8: 34 p.m.
Crosley Radio/RiderSur-ance-backed privateer
Jacob Baumert takes gate
four with the third pick. He
does his own work on the
gate, leaving mechanic/
agent/truck driver Brandon
Parrish to hold the bike. He
gets a good jump out of the
gate but Ganon Audette
crosses in front of him from
the inside, they collide, and
Baumert ends up way back.
He finishes twelfth in the
LCQ and misses the main.
8: 43 p.m.
450 Semi 1
Brayton has first pick and
uses the same gate he
holeshot with in his heat.
Wil Hahn picks second but
stays outside as well. Hahn’s
mechanic, Shawn Irwin, goes
back to the condition-over-position concept.
“We wanted to go
inside but the ruts are bad,”
he says. “Some guys will
double-clutch and the rut
gets wavy. You’ve got to stay
away from that.”
Nick Wey has the fourth
pick and goes for gate four.
He doesn’t get a great jump
but cruises down the inside,
makes a move, and ends up
with the holeshot. Score one
As soon as the gate
drops, Feld Motor Sports’
Sean “Gary Busey” Jacobi
runs out to drag giant Tuff
Blox and banners across
the start. There’s an army of
supercross personnel down
here making sure everything
8: 49 p.m.
450 Semi 2
Ken Roczen has the first
pick and goes sixth from the
inside, same as Hahn. “This
one has the best rut in front
of the gate,” Roczen says. “I
want it to be smooth.”
RCH Racing’s Broc Tickle
picks second and goes for
the fourth gate. His mechanic,
Tony Berlutti, wears an Oakley
shoe on his left foot and a rid-
ing boot on the right for gate
packing. The real news is that,
with only sixteen riders in the
semi, the track crew closes off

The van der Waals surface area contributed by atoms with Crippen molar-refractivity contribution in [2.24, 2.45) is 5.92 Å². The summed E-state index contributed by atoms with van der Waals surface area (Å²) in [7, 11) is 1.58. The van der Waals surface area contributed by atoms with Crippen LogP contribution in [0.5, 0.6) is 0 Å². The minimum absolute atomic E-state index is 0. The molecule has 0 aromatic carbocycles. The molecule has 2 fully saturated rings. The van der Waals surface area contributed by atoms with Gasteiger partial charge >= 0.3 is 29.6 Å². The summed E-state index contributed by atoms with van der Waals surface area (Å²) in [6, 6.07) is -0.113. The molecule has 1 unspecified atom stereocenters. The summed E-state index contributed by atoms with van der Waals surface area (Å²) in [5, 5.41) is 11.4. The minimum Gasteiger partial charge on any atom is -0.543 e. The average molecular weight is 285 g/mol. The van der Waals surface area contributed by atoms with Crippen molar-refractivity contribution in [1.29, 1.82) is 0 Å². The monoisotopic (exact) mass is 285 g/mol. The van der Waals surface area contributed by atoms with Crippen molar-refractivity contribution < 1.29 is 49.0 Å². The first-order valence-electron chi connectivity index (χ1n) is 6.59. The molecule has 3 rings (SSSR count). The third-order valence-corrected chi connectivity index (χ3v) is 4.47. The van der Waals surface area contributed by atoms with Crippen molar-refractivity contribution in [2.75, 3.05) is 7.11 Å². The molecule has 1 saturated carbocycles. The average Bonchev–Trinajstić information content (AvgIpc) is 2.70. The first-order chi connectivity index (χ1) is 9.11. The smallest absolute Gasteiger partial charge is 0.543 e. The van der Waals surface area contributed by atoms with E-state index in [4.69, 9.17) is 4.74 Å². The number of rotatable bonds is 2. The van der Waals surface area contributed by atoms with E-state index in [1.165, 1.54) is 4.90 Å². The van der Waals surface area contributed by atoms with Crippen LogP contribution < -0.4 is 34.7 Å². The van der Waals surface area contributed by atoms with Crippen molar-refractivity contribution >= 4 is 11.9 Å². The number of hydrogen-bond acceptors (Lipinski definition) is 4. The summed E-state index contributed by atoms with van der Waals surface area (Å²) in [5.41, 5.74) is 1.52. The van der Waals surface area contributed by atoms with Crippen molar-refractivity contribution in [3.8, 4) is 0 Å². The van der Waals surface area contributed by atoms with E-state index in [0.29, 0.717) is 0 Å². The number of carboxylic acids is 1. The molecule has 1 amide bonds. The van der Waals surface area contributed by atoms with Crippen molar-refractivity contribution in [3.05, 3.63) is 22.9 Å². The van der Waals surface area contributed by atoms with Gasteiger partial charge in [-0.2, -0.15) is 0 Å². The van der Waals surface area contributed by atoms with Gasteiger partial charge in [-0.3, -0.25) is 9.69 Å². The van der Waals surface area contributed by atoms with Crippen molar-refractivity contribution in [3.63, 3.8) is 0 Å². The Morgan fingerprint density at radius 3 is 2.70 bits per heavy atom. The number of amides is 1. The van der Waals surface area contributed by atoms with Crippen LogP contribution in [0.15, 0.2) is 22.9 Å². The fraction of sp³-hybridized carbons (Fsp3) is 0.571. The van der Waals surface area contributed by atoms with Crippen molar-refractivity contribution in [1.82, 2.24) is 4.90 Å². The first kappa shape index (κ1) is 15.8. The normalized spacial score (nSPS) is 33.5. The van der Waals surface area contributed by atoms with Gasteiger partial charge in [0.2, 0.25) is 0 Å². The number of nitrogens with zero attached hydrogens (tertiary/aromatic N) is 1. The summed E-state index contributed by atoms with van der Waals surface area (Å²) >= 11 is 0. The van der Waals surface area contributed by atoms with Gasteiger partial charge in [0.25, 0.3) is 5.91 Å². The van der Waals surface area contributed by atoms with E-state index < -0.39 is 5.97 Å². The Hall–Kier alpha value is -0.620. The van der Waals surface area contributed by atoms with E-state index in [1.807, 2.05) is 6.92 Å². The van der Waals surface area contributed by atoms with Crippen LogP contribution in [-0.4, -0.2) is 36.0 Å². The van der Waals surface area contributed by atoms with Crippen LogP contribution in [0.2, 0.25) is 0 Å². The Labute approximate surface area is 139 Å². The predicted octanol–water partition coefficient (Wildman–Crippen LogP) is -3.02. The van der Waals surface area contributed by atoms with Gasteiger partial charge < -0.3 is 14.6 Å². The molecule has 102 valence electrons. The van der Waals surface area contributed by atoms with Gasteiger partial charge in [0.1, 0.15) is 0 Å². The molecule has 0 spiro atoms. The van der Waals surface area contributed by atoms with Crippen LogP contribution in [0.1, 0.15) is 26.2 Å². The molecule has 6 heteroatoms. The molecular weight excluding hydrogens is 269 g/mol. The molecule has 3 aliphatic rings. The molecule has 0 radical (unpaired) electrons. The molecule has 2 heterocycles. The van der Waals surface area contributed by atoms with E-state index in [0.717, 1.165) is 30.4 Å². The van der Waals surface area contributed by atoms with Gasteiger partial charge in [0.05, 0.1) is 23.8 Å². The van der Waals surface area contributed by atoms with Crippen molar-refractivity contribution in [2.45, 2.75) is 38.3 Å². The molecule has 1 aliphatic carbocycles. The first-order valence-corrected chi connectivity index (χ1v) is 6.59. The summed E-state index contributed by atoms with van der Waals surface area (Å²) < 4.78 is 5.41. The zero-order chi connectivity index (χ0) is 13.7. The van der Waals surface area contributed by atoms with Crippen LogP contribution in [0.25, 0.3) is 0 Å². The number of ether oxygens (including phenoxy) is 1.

the inside three gates. No one
can line up next to Tickle, so
he shoots off the gate straight
as an arrow. He gets into turn
one first, but more important-
ly, gate four is starting to look
Pennsylvania privateer Ronnie
Stewart has second pick and
chooses gate four. Tickle’s
good launch a few minutes
ago helped clear the way,
and Stewart nails the start
and grabs a picture-perfect
holeshot—he’s the only rider
all night who will lead the field
into, through, and out of the
first turn. He goes on to finish
third in the LCQ and make the
third main event of his career.
9: 21 p.m.
250SX Main Event
“Check out those flames,”
Gary Busey says. “He’ll make
’em dance.” Busey and fellow
track man Zach Lawson are
showing me the flame machine that controls the burst
above the starting gate. You
“I think I got fourteen of twenty-four holeshots that
outdoor season,” Andrew Short says of the summer
of 2010. Back then Short was a factory Honda rider
on a CRF450R, and he credits the brand’s so-called
data bike used in testing. In those early days of EFI
and on-board electronics, telemetry and data acquisition helped Shorty become a better starter.
“For me it was a great opportunity to learn how to
maximize my rpm, the release of the clutch, and how
quick you could shift to third gear,” Short explains.
“It helped figure out that if I could shift in under two
seconds, we could really improve the starts. But every
time I would come in they would say things like, ‘Hey,
you shifted at this point, at this rpm, and pulled it
down to 7,000 rpm and then it had this much torque.’
Short is quick to explain that the team wasn’t
using traction control or other tricks on the bike.
Instead, Honda was able to break down starts scien-
tifically and build the perfect combination of clutch
release, rpm, throttle, and shift points. Then it was up
to Short to execute that plan in the motos.
“I was one rider that was able to adapt and use
that information, and I cared about it where other rid-
ers didn’t care at the time,” he recalls. “I even ripped
some massive starts at the des Nations in Colorado,
which was a career highlight for me. Once I learned it,
I could replicate it every time.”
Now that all bikes have EFI, telemetry and data
acquisition are commonplace for the big teams. And
as you’d expect in the field of electronics, what was
state-of-the-art in 2010 seems rudimentary now. Many
bikes today even use different engine-setting maps
specifically for starts—although ironically, Short’s
BTOSports.com KTM does not.
“I’ve always been kind of old-school, but I was definitely able to learn some things back then,” he says.
The Holeshot Machine
Andrew Short ( 3)
holeshots the 2010 Motocross
of Nations MX1/MX3 moto.